Brown rice is unmilled or partly milled rice. It is considered as a kind of whole grain, i.e. it’s a natural grain that remains unbleached. Brown rice is more chewier than white rice. Brown rice also becomes rancid more quickly than white rice.


The Brown Basmati Rice has a mild nutty flavour to it. You may garnish it with a bit of tamari and sesame seeds and can be served with steamed vegetables for a healthy meal.

This Brown Basmati Rice recipe will add another way of cooking rice which I had listed here.


  • Brown Basmati Rice
  • Water in the ratio of 2 cups of water to 1 cup of rice

You may substitute some of the water with broth to make a more tastier rice. You may add other ingredients like peas, lemon zest, dried chilies, raisins, herbs ginger, minced sun-dried tomatoes into the rice for extra flavours.



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Spanish Rice

Rosa served the Chicken Mole with Spanish Rice. We are glad to learn another way of cooking rice. We had learned many ways of cooking rice here:

  1. how to cook basmati rice flavoured with saffron
  2. how to cook Risotto (Italian rice)
  3. how to cook Stick Rice
  4. how to cook Chicken Rice
  5. how to cook Nasi Lemak (coconut rice)
  6. how to cook Korean Seafood Rice
  7. how to cook Lubria Polo (Persian Green Bean Rice) and
  8. how to cook Casserole Sausage Rice


The Spanish Rice is flavourful by itself. I’m sure my kids will love this rice. The only thing is I have to puree the tomatoes and onion so that they cant see the vegetables in the rice and cant pick them out.


  • 2 cups long grain rice, unwashed
  • 4 cups water or chicken broth
  • enough oil to coat the bottom of the pan
  • 1/2 onion, finely chopped
  • 1 tomato, finely chopped
  • chicken bouillon
  • garlic powder
  • cumin powder



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Chicken Fried Rice

Sydney is new to the South Arm Cooking Club for seniors, at least to me. He volunteered to cook fried rice for the group. He did a pretty neat job and did some wok tossing which amazed us.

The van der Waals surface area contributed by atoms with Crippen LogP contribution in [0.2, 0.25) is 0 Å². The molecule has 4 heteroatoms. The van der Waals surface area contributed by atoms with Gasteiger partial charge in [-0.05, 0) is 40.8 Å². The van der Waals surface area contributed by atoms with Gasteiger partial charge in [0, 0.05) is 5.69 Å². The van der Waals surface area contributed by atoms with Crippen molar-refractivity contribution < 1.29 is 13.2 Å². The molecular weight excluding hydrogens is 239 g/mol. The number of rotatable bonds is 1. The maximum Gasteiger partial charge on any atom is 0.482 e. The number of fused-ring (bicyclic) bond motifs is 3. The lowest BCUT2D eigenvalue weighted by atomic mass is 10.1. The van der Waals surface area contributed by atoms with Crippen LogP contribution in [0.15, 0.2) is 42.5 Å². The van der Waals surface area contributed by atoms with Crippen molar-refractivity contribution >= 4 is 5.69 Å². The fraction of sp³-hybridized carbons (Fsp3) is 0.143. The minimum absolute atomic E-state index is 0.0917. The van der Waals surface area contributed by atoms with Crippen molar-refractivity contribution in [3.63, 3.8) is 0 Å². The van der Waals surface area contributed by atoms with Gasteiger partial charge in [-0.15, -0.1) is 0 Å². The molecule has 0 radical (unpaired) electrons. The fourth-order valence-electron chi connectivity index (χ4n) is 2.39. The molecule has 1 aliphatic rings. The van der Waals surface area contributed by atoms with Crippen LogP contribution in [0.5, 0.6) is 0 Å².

The Chicken Fried Rice looks and tastes pretty good. I’m sure Arkensen and Nanzaro will love this. The chicken can be substituted with other meat like BBQ pork or shrimp.


  • 4 to 5 cups cooked rice, preferably overnight
  • 1 carrot, diced
  • 1 large onion, diced
  • 2 cups frozen peas
  • 1 cup chopped green onions
  • 3 cloves garlic, minced
  • 4 eggs
  • 1/2 lb to 1 lb chicken breast, diced
  • 2 teaspoons light soy sauce
  • 2 teaspoons dark soy sauce
  • 3/4 teaspoons sesame oil
  • dash of cornstarch
  • salt and pepper to taste



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Japanese Sushi

Frank’s Japanese Feast ended with non other than Japanese Sushi. We did a mistake by removing the sushi rice from the rice cooker too soon. According to Frank, the rice has to be hot and the sushi chef will fan the rice to cool it down a bit. Nevertheless, we still asked Frank to demonstrate to us how to roll the sushi despite his unwillingness due to the mistake we made. Frank just wanted everything to be perfect.


I will not illustrate how to roll the sushi here as I had covered that in this blog. Frank’s maki roll is filled with a kind of bamboo (I will show you this ingredient later), pickled daikon, avocado, cucumber and artificial crab meat.


Winnie gave Frank a helping hand while Frank demonstrated how to make sushi roll. Winnie’s daughter loves sushi and Winnie often make it for her daughter at home.


This is the bamboo thingy I mentioned above. It came in dry form in long strands. You can find most of the Japanese ingredients which Frank used here in Izumi-Ya Japanese Market at 7971 Alderbridge Way, Richmond.


The dry bamboo has to be soaked in warm water until soft. It is then rinsed a few times until the water runs clear. After that, it is boiled in water until it expanded and soft. Dump off most of the water, leaving just a bit, add 4 tablespoons of sugar, a few dashes of mirin and soy sauce and let simmer on low until the liquid is almost evaporated and absorbed into the bamboo. The final product is sweet and has a crunchy texture.


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Iceberg Lettuce Fish Paste Porridge

Vanessa is back from Hong Kong and she starts work in the community kitchen right away. She made an Iceberg Lettuce Fish Paste Porridge; Hong Kong style, I presumed.


The Iceberg Lettuce Fish Paste Porridge is flavored in a rich broth made from pork bones and dried scallop. A pot a hot porridge is good for days when one does not have appetite to eat. Porridge is easy to the digestive system too.


  • Roast pork bone
  • Pork bone (“G gin guat” in Cantonese)
  • Dried scallop
  • Fish paste
  • Rice
  • Iceberg lettuce
  • ground pepper and salt to taste


Click on the link below for the instructions.